The Clear Seas Centre for Responsible Marine Shipping has been set up in Vancouver in 2014 and formally launched earlier this summer. Clear Seas is an independent, not-for-profit organization that provides impartial and evidence-based research to inform the public and policy makers about marine shipping in Canada, including risks, mitigation measures and best practices for safe and sustainable marine shipping. Clear Seas’ vision for safe and sustainable shipping is holistic, encompassing environmental, social and economic impacts of the shipping industry. Clear Seas was established in Canada after discussions with the marine shipping sector, port authorities, First Nations, non-governmental organizations, coastal communities, and other stakeholders concerned about marine shipping risks, prevention, preparedness, and response strategies along Canada’s coastlines and waterways. Clear Seas will operate under guiding principles that include openness, objectivity, excellence, and unbiased research and engagement.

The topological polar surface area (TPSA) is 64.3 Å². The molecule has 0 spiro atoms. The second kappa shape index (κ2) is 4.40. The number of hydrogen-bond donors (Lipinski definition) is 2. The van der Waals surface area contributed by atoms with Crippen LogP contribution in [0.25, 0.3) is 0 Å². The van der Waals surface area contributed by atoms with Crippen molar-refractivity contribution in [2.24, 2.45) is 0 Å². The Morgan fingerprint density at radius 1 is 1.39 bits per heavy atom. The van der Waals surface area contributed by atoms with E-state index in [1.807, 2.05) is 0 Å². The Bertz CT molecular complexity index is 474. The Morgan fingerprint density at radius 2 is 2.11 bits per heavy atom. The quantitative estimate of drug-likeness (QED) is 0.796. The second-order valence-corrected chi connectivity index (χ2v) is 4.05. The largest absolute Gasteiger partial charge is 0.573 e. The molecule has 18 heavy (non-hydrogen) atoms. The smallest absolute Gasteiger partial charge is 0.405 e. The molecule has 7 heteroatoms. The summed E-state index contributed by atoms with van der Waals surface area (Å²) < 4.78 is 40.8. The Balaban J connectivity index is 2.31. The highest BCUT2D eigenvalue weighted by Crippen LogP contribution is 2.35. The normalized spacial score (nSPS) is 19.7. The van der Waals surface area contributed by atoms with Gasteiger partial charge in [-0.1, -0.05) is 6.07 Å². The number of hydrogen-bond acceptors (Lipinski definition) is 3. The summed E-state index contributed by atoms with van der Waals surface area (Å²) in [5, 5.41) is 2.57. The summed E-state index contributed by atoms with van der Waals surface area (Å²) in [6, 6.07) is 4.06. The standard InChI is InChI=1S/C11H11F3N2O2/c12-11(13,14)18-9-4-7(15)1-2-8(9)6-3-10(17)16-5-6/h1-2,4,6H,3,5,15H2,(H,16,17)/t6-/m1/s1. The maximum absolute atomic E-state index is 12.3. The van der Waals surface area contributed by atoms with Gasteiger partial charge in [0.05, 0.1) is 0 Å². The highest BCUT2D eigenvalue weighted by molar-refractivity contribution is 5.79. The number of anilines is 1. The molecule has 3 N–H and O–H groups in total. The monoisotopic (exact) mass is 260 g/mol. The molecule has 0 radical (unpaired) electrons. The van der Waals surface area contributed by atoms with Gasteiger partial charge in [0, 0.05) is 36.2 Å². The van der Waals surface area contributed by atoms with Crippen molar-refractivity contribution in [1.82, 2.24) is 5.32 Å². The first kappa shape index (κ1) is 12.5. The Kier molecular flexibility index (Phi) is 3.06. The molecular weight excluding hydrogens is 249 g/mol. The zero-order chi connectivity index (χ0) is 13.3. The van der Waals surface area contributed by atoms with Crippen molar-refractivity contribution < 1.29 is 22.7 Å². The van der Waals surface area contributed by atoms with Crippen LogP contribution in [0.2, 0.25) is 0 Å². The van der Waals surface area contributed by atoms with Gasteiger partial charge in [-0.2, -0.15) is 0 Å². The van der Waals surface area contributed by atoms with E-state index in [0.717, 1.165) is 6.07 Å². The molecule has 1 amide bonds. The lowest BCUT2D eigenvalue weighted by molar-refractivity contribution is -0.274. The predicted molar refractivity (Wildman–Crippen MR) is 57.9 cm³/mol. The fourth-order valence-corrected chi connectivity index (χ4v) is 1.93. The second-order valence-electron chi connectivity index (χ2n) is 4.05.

This is a good step forward to move the discussion forward and gain the public’s trust.
Given Canada’s immense ocean space, and limited resources, we need to be creative in how we deliver marine response around the country. The issue is one of leadership and partnerships across a broad spectrum. These last 18 months have shown that marine incidents can and will happen. We have luckily dodged a number of bullets in that many of these incidents could have turned into major pollution incidents, such as when the laden tanker Australian Spirit lost its rudder off Halifax in December 2014, but that clearly does not mean we should be complacent.
The federal Tanker Safety Expert Panel and the Butler Review are good starting points to analyze marine response in Canada, which is a key element of our shipping infrastructure. The goal is to build on the groundwork laid by the Butler Review and look closely at its 25 recommendations. This independent review provides a solid foundation for operational improvement that can be implemented immediately. It will require federal leadership to put this into practice and follow-up on a regular basis with all levels of government.